There are a few reasons.
From a purely pragmatic perspective, it's due to time constraints. The requisite time to solve a model increases far, far faster than the level of precision, and whichever level is adopted is subjective, anyway.
This is also affected by the fact that excessive accuracy is mostly useless. After all, your model might be 99.999% accurate for the given input values, but the real world is imprecise. Steel's modulus of elasticity has a tolerance of $\pm5$-$15\%$, for example. So why bother with a super accurate model if one of your key inputs can be off by 10%? (it goes without saying that the margins of error for other materials such as concrete or soil and for other variables such as loading are significantly higher).
Due to this, there is no point in being too precise. But indeed, it may be beneficial to not even try to be too precise. The reasons for this are mostly psychological, however. Mainly, you don't want your model to be too precise, and you don't want to output your results with seven decimal places, because you don't want to evoke a false sense of confidence.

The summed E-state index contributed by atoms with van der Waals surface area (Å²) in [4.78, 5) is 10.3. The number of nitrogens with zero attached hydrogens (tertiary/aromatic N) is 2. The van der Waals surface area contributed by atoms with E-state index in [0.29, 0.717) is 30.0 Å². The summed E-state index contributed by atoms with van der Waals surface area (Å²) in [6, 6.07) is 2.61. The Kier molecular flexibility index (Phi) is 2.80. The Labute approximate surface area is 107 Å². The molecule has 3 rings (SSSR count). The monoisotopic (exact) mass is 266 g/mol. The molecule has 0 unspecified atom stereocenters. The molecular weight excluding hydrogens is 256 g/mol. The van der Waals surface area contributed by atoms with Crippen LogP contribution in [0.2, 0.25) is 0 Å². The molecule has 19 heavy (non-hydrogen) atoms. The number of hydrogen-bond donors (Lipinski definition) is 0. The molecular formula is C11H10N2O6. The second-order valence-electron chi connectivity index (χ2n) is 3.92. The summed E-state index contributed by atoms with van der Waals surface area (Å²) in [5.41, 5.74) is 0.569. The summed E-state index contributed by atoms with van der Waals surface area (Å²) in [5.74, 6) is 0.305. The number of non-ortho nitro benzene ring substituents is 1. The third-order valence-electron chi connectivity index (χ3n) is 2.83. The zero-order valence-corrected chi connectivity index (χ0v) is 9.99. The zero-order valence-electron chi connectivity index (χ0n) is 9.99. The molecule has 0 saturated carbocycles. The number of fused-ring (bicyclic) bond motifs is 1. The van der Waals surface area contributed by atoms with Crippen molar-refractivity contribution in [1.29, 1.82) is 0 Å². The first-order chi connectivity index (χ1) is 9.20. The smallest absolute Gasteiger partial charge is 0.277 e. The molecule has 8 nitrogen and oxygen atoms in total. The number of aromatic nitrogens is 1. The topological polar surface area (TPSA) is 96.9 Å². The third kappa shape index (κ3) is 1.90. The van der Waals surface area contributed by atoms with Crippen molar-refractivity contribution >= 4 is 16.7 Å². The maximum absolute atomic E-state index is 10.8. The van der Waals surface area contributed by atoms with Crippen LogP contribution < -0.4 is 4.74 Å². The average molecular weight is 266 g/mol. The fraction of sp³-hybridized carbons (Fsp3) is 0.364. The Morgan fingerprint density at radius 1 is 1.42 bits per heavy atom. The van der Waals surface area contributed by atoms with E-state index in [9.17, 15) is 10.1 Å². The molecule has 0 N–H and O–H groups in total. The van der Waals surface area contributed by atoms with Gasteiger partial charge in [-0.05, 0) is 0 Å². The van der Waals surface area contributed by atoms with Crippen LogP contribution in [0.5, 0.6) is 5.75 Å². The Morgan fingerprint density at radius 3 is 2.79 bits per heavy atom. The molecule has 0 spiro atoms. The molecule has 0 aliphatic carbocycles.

The human brain is hardwired to think that 1.2393532697 is a more accurate value than 1.2. But that's actually not the case. Due to all the real-world uncertainties your model cannot possibly take into consideration (especially given current hardware limitations), 1.2 is almost certainly just as valid a result as 1.2393532697. So don't ilude yourself or whoever sees your model. Just output 1.2, which transparently indicates that you don't really know what's going on after that second digit.